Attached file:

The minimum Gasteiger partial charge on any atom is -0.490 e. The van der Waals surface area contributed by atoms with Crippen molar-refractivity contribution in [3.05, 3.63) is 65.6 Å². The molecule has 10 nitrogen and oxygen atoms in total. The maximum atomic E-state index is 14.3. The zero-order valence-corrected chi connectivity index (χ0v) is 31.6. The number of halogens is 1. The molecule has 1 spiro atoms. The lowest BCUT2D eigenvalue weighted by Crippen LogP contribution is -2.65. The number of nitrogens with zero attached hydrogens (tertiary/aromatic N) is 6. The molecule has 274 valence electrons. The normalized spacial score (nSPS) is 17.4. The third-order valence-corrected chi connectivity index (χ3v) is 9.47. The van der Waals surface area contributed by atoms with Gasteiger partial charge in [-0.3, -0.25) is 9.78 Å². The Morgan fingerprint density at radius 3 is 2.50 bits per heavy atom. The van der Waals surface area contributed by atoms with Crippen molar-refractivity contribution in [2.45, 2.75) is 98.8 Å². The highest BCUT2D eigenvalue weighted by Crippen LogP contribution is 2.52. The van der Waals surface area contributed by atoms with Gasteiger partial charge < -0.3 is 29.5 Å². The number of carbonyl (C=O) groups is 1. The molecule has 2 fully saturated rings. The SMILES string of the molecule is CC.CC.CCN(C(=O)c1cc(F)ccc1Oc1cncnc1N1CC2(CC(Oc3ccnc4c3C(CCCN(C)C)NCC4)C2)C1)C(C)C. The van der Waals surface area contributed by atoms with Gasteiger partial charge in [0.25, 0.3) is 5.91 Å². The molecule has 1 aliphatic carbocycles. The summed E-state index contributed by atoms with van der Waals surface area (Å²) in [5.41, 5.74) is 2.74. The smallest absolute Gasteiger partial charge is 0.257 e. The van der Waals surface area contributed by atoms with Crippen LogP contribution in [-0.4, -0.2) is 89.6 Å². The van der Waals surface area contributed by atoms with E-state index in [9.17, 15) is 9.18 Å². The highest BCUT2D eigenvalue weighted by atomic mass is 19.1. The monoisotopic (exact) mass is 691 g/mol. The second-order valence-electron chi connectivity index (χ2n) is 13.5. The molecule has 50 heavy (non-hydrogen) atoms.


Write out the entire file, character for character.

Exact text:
The minimum Gasteiger partial charge on any atom is -0.490 e. The van der Waals surface area contributed by atoms with Crippen molar-refractivity contribution in [3.05, 3.63) is 65.6 Å². The molecule has 10 nitrogen and oxygen atoms in total. The maximum atomic E-state index is 14.3. The zero-order valence-corrected chi connectivity index (χ0v) is 31.6. The number of halogens is 1. The molecule has 1 spiro atoms. The lowest BCUT2D eigenvalue weighted by Crippen LogP contribution is -2.65. The number of nitrogens with zero attached hydrogens (tertiary/aromatic N) is 6. The molecule has 274 valence electrons. The normalized spacial score (nSPS) is 17.4. The third-order valence-corrected chi connectivity index (χ3v) is 9.47. The van der Waals surface area contributed by atoms with Gasteiger partial charge in [-0.3, -0.25) is 9.78 Å². The Morgan fingerprint density at radius 3 is 2.50 bits per heavy atom. The van der Waals surface area contributed by atoms with Crippen molar-refractivity contribution in [2.45, 2.75) is 98.8 Å². The highest BCUT2D eigenvalue weighted by Crippen LogP contribution is 2.52. The van der Waals surface area contributed by atoms with Gasteiger partial charge < -0.3 is 29.5 Å². The number of carbonyl (C=O) groups is 1. The molecule has 2 fully saturated rings. The SMILES string of the molecule is CC.CC.CCN(C(=O)c1cc(F)ccc1Oc1cncnc1N1CC2(CC(Oc3ccnc4c3C(CCCN(C)C)NCC4)C2)C1)C(C)C. The van der Waals surface area contributed by atoms with Gasteiger partial charge in [0.25, 0.3) is 5.91 Å². The molecule has 1 aliphatic carbocycles. The summed E-state index contributed by atoms with van der Waals surface area (Å²) in [5.41, 5.74) is 2.74. The smallest absolute Gasteiger partial charge is 0.257 e. The van der Waals surface area contributed by atoms with Crippen LogP contribution in [-0.4, -0.2) is 89.6 Å². The van der Waals surface area contributed by atoms with E-state index in [9.17, 15) is 9.18 Å². The highest BCUT2D eigenvalue weighted by atomic mass is 19.1. The monoisotopic (exact) mass is 691 g/mol. The second-order valence-electron chi connectivity index (χ2n) is 13.5. The molecule has 50 heavy (non-hydrogen) atoms.